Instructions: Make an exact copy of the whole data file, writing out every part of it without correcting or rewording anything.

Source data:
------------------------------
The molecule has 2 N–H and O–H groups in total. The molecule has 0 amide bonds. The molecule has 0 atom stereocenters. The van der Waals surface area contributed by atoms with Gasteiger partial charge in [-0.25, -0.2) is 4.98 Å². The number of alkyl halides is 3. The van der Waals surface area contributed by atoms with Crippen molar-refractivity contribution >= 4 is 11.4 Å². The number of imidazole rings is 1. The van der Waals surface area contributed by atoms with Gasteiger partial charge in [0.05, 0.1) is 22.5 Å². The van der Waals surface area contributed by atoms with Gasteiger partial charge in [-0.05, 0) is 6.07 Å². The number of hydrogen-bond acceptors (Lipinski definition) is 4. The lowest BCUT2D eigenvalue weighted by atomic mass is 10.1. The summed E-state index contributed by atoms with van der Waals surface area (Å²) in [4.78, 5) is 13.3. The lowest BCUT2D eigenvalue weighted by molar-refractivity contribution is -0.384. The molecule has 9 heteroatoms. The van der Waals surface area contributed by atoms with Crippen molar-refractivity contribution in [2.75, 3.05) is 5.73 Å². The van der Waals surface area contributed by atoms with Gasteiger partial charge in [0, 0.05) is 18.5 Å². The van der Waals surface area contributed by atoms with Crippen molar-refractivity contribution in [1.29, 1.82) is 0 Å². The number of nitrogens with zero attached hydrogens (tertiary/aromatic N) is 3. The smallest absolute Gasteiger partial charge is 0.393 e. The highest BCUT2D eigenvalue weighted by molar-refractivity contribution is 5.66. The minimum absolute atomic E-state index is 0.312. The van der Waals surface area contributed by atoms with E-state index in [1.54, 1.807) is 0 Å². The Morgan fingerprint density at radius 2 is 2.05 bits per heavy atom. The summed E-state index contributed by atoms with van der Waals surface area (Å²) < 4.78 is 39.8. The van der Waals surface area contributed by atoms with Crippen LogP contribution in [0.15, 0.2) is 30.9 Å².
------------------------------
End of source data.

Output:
The molecule has 2 N–H and O–H groups in total. The molecule has 0 amide bonds. The molecule has 0 atom stereocenters. The van der Waals surface area contributed by atoms with Gasteiger partial charge in [-0.25, -0.2) is 4.98 Å². The number of alkyl halides is 3. The van der Waals surface area contributed by atoms with Crippen molar-refractivity contribution >= 4 is 11.4 Å². The number of imidazole rings is 1. The van der Waals surface area contributed by atoms with Gasteiger partial charge in [0.05, 0.1) is 22.5 Å². The van der Waals surface area contributed by atoms with Gasteiger partial charge in [-0.05, 0) is 6.07 Å². The number of hydrogen-bond acceptors (Lipinski definition) is 4. The lowest BCUT2D eigenvalue weighted by atomic mass is 10.1. The summed E-state index contributed by atoms with van der Waals surface area (Å²) in [4.78, 5) is 13.3. The lowest BCUT2D eigenvalue weighted by molar-refractivity contribution is -0.384. The molecule has 9 heteroatoms. The van der Waals surface area contributed by atoms with Crippen molar-refractivity contribution in [2.75, 3.05) is 5.73 Å². The van der Waals surface area contributed by atoms with Gasteiger partial charge in [0, 0.05) is 18.5 Å². The van der Waals surface area contributed by atoms with Crippen molar-refractivity contribution in [1.29, 1.82) is 0 Å². The number of nitrogens with zero attached hydrogens (tertiary/aromatic N) is 3. The smallest absolute Gasteiger partial charge is 0.393 e. The highest BCUT2D eigenvalue weighted by molar-refractivity contribution is 5.66. The minimum absolute atomic E-state index is 0.312. The van der Waals surface area contributed by atoms with E-state index in [1.54, 1.807) is 0 Å². The Morgan fingerprint density at radius 2 is 2.05 bits per heavy atom. The summed E-state index contributed by atoms with van der Waals surface area (Å²) < 4.78 is 39.8. The van der Waals surface area contributed by atoms with Crippen LogP contribution in [0.15, 0.2) is 30.9 Å².